Thursday, January 18, 2007

Scribbles Rule.

The better it looks the more narrow the feedback.

We see this with books and software all the time. I personally experience it at least once a month with logos, layouts and web sites. Show them something polished and pretty, and you'll get feedback on font sizes and color.

Those critiquing make incremental tweaks and suggestions, blinded by what's in front of them. But show the people that truly think (those that have some vision) a napkin sketch, and they don't just see what's there, they see what's possible - which not only improves the project - it expedites the whole process.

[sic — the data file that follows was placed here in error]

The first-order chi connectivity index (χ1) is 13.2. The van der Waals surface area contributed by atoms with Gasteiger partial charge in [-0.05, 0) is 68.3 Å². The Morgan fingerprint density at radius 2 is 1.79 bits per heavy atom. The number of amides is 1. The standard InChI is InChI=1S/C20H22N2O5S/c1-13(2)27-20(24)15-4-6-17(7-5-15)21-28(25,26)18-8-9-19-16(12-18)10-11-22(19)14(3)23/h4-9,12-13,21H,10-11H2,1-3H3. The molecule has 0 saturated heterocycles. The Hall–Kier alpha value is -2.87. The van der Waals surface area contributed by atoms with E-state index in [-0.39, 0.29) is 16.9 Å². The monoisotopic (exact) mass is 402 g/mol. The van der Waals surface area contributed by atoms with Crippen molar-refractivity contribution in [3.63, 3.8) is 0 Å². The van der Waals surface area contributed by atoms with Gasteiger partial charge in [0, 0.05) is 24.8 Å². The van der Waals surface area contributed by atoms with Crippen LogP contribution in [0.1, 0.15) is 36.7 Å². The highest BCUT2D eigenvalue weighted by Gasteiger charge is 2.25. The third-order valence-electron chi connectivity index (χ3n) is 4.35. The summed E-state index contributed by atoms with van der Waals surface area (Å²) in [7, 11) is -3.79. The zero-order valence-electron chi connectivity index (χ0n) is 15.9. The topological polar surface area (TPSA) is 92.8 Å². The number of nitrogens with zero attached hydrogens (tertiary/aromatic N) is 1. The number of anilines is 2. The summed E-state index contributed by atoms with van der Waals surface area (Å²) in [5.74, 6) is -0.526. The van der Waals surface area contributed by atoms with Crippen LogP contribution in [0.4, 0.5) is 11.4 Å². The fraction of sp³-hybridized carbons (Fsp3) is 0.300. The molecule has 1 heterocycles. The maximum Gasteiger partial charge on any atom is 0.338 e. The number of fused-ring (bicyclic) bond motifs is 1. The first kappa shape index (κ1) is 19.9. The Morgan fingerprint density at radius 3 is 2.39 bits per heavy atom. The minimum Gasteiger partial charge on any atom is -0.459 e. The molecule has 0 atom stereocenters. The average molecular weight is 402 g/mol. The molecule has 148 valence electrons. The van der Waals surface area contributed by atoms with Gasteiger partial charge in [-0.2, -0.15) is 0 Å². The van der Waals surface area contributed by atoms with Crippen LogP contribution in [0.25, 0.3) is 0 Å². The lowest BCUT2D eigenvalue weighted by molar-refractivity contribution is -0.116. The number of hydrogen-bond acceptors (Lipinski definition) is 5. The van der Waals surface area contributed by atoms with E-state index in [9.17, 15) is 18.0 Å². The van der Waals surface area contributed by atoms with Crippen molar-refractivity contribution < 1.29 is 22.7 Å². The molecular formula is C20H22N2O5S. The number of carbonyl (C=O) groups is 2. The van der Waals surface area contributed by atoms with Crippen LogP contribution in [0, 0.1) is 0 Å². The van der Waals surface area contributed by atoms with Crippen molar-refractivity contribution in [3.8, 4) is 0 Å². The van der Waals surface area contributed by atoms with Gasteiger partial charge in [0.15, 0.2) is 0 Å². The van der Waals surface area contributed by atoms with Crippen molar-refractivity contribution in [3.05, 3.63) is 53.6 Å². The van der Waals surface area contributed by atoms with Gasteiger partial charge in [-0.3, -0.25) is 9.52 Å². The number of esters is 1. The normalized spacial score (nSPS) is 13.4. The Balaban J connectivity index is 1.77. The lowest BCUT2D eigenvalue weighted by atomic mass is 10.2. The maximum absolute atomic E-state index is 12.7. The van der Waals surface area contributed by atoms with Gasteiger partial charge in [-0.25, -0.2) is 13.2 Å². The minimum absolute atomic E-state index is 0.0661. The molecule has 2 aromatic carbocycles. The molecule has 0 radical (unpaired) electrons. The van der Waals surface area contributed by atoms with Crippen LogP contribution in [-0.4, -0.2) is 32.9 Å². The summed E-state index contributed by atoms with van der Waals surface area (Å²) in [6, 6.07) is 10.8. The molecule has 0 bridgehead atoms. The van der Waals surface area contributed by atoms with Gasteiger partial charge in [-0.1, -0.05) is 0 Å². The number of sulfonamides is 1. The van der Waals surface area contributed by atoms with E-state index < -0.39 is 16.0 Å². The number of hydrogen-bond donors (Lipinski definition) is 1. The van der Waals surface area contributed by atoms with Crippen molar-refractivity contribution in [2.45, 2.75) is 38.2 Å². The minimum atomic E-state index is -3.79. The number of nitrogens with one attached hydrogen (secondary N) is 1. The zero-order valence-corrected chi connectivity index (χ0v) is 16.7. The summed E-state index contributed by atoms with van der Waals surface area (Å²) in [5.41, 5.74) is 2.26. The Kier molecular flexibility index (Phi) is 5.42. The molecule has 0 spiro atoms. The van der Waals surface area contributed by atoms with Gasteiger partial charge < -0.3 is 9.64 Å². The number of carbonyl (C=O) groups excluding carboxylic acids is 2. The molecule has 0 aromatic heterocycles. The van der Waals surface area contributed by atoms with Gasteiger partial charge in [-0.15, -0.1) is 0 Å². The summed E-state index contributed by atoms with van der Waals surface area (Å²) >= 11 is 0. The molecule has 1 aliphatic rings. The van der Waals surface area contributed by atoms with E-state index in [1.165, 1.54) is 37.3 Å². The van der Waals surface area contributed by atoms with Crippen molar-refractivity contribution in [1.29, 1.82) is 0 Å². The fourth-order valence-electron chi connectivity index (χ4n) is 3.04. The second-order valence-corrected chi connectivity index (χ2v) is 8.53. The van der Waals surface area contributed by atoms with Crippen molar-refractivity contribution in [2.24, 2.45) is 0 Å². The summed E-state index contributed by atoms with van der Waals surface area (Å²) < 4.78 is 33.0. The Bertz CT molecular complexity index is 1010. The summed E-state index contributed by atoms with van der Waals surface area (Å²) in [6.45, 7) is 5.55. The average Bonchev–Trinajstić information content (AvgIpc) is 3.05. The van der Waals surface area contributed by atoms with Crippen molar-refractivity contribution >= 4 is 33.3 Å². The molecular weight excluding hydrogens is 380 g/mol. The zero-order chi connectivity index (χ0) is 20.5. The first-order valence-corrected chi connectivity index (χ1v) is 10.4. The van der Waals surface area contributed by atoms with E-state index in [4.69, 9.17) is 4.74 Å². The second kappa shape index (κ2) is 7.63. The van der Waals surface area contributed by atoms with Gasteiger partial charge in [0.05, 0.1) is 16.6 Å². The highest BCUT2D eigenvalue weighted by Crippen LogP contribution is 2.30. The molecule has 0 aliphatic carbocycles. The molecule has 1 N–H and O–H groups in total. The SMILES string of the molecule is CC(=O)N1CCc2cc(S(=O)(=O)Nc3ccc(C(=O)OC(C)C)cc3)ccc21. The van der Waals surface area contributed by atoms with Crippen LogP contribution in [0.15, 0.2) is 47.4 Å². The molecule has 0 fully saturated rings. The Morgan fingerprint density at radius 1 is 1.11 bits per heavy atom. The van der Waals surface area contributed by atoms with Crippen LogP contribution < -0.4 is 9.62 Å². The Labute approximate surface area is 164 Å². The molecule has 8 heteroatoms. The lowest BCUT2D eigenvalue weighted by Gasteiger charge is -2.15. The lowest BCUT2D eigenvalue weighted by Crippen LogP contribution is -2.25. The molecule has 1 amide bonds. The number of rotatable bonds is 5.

So the Catch 22 is, the AEs and other non-creatives that view great ideas when they're in the infancy stages of scribbles and thumbnails just don't get it and really can't see the idea. They need to see things polished because, well, I guess because they simply lack imagination or vision or as they're fond of saying "I get it, (when they really don't) but I don't think the client will understand - can you make it more polished..."

And so it goes, the "visionless" middlemen, (in an effort to make themselves look busy and covering there own asses) second guess what they believe the client is capable of comprehending, create more senseless busy work wasting valuable concept and execution time for the folks that actually make things happen.

Anyway, if you find yourself in the same boat and having to deal with the conceptually challenged, you need to read the rest from the smart folks at: HeadRush

That's Right,


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